FUJIFILM Film Simulations – Detailed Explanations When to Use Which

FUJIFILM Film Simulations - Detailed Explanations When to Use Which

If you are new to FUJIFILM Film Simulations and think you could become a fan, FUJIFILM has now added a detailed webpage that might interest you. The website delves into the different types of Film Simulations, explaining their vision and a bit of the thought that goes into how they are put together (hint: they start with a PROVIA base standard), plus, when you might choose one over the other. Let’s have a look!

Something quite unique to FUJIFILM cameras is Film Simulations that copy their analog equivalent – for example, Velvia, Provia, and Classic Chrome, among others. The range of presets mimics the look of classic FUJIFILM film stock, and photographs/filmmakers can dial in one of these distinct color profiles and tonalities directly in-camera if they know the look they want. These simulations are so popular, in fact, that the new FUJIFILM X-T50 camera even has a dedicated Film Simulation dial.

The two types of Film Simulations and their corresponding film stock. Source: FUJIFILM

All-Around and Individualistic – when to use which

FUJIFILM Film Simulations can be divided into two categories: All-Around and Individualistic. What does this mean and when would you use one over the other? As explained on the site, the All-Around type gives priority to enhancing the subject of the photo, whereas the Individualistic simulation identifies a mood. In other words, should your subject be clear, true to life, and the focal point of your picture, or are you more like me – it’s often about the feeling a scene gives you rather than exactly what you see in front of you.

Grain Effect will add ‘grain’ to a photo for tonal gradation. Source: FUJIFILM

Additional options – Grain Effect, Color Chrome Effect, and Color Chrome FX Blue

Also explained is the use of the Grain Effect, the Color Chrome Effect, and the Color Chrome FX Blue. Starting with the Grain Effect, what we used to call ‘grain’ when we shot analog is now deemed necessary for the human eye to see texture in a photo, so we recognize a kind of dimensional depth through the tonal gradation. Just process one of your photos with an overdose of Adobe Lightroom’s AI DeNoise filter and you’ll see what I mean. The effect is plastic if you don’t tone it down or add some ‘grain’ aka ‘noise’. The Grain Effect can take care of that.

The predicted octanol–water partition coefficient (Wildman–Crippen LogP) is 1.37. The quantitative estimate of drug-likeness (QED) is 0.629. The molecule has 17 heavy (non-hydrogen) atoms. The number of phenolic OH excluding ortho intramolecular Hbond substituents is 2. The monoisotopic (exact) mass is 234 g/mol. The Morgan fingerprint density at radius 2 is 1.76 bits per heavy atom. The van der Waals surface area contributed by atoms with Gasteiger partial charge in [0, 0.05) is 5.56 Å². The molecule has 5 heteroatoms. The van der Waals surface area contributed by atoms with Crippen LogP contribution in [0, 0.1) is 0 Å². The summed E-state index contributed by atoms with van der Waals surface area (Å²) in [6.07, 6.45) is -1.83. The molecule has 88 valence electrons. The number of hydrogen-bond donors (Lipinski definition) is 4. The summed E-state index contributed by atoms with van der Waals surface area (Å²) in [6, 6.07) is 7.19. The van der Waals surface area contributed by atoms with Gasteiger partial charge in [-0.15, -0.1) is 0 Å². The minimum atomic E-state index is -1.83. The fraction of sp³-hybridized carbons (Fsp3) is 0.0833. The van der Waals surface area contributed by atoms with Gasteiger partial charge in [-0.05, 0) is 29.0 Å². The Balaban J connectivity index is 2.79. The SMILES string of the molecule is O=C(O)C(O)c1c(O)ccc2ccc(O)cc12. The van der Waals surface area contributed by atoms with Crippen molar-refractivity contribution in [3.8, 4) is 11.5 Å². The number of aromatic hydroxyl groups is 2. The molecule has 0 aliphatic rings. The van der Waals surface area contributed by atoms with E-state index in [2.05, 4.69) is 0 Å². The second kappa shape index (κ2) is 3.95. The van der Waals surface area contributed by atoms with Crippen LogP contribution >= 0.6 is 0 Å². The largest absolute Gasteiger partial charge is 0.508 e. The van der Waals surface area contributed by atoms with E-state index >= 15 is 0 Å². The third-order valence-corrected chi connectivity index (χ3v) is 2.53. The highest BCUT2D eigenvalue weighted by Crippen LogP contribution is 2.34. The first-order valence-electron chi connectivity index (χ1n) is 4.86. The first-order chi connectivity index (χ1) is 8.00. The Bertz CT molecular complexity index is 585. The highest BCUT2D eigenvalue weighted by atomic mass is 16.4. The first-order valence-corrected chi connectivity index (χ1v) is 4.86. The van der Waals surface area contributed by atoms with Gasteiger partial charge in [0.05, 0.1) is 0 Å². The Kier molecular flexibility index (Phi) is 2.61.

Turn Effects on or off in-camera. Source: FUJIFILM

The Color Chrome Effect helps by adding detail to your photo if you use a Simulation like Velvia, or any of those that add vibrancy and (maybe a little too much) saturated color. It takes care of those overly saturated colors by deepening colors and creating a wider range of tones. The Effect was developed with the popular FUJICHROME Fortia film in mind, which gained a large fan base, and was, unfortunately, only available in limited quantity and only in Japan between 2005 and 2007. 

Color Chrome FX Blue – brings back the blue. Source: FUJIFILM

You can guess what Color Chrome FX Blue concentrates on: the blues – for example, the blues in the sky and bodies of water, like the ocean. As air causes a certain whitening effect when we take photos like these, we can use FX Blue to bring back the blue we’ve lost. This functions similarly to how a polarizing filter works on your camera.

Have a look at their website for more details about Simulations and effects here. They also have a very thorough Compatibility section so you can easily see what hardware and software fits which camera, a Learning Center, and more.

Do you use a FUJIFILM camera, and if so, do you use Simulations or in-camera effects? Or do you use them in post-processing? Let us know your experience with them in the comments!

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